(The Book of Ruth 2,18). As her first gesture, Ruth gives Naomi a part of the toasted wheat she had set aside during her lunch with the reapers. The text says that is was the grain that was left over because of her "satiety", but we know that it has always been part of the job of the women of back then as well as today to scrape together part of their meal to share it with those who have not yet eaten.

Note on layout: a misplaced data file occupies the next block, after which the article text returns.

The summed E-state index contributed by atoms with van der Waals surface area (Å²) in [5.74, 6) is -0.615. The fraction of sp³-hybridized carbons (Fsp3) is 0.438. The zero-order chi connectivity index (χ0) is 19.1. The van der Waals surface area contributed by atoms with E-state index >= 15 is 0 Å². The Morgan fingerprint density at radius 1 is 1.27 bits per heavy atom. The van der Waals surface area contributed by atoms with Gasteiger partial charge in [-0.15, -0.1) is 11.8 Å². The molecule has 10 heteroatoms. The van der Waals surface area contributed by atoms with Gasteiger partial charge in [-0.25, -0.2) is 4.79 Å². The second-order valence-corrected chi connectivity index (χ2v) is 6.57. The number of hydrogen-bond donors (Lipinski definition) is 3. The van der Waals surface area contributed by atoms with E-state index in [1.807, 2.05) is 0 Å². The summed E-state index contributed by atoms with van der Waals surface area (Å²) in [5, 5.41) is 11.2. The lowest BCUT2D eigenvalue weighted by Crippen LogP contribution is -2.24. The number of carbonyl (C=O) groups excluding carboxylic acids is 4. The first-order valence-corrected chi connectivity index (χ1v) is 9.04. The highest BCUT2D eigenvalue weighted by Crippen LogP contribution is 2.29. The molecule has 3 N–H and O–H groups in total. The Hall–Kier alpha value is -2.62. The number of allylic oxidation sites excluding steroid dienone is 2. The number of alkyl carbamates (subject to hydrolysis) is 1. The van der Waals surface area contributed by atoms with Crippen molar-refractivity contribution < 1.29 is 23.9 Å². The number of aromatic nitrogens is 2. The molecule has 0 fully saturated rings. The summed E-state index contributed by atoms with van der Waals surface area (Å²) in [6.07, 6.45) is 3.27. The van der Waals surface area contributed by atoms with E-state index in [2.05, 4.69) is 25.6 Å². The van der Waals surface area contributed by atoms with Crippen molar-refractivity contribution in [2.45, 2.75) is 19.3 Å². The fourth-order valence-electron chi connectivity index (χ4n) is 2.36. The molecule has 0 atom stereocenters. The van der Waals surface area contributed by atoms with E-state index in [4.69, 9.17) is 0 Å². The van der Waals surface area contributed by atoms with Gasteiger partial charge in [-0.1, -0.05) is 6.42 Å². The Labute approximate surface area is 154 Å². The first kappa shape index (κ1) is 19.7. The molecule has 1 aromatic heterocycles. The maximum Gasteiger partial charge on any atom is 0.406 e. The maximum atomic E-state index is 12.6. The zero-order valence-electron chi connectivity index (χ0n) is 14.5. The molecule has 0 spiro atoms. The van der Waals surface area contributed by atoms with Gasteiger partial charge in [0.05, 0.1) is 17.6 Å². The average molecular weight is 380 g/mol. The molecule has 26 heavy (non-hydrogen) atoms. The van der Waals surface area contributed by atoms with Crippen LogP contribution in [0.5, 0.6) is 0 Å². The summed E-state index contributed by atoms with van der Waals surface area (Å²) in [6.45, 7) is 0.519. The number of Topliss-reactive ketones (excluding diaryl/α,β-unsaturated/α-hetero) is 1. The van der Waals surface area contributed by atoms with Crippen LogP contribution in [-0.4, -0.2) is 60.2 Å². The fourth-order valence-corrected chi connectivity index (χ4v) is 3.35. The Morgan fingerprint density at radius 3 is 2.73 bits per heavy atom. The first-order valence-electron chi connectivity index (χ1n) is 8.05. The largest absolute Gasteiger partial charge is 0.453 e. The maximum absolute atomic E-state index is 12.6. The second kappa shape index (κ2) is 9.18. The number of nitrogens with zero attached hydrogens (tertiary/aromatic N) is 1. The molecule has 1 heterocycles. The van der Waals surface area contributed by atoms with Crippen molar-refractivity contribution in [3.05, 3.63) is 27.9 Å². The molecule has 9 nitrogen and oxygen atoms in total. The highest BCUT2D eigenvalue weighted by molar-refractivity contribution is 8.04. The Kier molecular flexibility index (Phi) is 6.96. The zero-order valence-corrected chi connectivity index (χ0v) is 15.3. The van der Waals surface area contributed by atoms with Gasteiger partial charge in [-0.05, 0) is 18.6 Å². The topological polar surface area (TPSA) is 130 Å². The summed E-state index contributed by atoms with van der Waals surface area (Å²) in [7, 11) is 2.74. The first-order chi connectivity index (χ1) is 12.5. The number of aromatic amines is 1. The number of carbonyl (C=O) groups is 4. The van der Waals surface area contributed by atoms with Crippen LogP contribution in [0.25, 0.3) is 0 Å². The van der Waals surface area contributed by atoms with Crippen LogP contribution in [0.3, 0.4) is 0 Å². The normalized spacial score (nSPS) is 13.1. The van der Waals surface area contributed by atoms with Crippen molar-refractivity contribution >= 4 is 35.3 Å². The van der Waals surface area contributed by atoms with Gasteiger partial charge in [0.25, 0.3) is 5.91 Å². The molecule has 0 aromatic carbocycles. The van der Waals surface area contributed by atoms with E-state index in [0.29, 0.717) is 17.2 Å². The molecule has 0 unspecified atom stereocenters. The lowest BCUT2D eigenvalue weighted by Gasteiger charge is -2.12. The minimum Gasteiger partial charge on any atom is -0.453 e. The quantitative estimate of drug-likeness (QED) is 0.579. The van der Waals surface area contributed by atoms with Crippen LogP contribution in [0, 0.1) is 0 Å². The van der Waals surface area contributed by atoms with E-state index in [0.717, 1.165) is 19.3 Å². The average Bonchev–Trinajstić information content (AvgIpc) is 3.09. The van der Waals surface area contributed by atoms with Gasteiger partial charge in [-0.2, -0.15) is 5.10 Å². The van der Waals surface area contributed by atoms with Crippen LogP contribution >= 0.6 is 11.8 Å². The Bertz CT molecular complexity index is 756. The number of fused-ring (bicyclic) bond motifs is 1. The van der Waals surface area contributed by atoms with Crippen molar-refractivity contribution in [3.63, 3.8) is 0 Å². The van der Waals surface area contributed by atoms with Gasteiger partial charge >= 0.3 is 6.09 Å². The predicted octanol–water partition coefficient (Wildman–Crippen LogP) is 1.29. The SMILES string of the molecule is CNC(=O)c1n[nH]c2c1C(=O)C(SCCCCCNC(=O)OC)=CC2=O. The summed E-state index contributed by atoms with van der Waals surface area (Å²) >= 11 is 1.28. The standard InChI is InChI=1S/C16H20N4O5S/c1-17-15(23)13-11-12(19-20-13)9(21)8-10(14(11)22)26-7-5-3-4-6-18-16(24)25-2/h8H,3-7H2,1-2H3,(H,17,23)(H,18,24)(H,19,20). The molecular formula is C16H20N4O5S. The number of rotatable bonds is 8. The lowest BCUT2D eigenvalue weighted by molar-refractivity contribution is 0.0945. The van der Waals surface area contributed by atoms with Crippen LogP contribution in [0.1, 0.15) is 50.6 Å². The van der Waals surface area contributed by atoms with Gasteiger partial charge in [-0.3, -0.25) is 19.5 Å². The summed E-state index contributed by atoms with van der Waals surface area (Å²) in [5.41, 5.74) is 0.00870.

That toasted grain set aside in a piece of cloth and kept until the evening was not superfluous to Naomi, it was probably necessary. Women and men often have different means to measure what is necessary and separate it from the superfluous. It is rare to see a woman, especially a mother, who can remain satisfied without including those who have not yet eaten in her satiety. They cannot, they are not able to feel fully satisfied while someone they love is still hungry. It is a collective satiety, a satiety of communion, which comes only when and if we are full and satisfied together. It is this partial and shared satiety that enables less fragile and poor people in a community to die in during a crisis or famine. Like the various welfare systems, this different form of satiety of mothers has saved and continues to save lives. The canteens at home are often places of fraternity and sorority and not of abuse of the strongest, because there is at least one woman, who keeps food for those who have not yet returned from school, for the little ones and for the sisters, who takes care of the absent who have not yet satisfied themselves. Fraternity is a satiety measured on the basis of those who are not full or have not yet arrived at the table.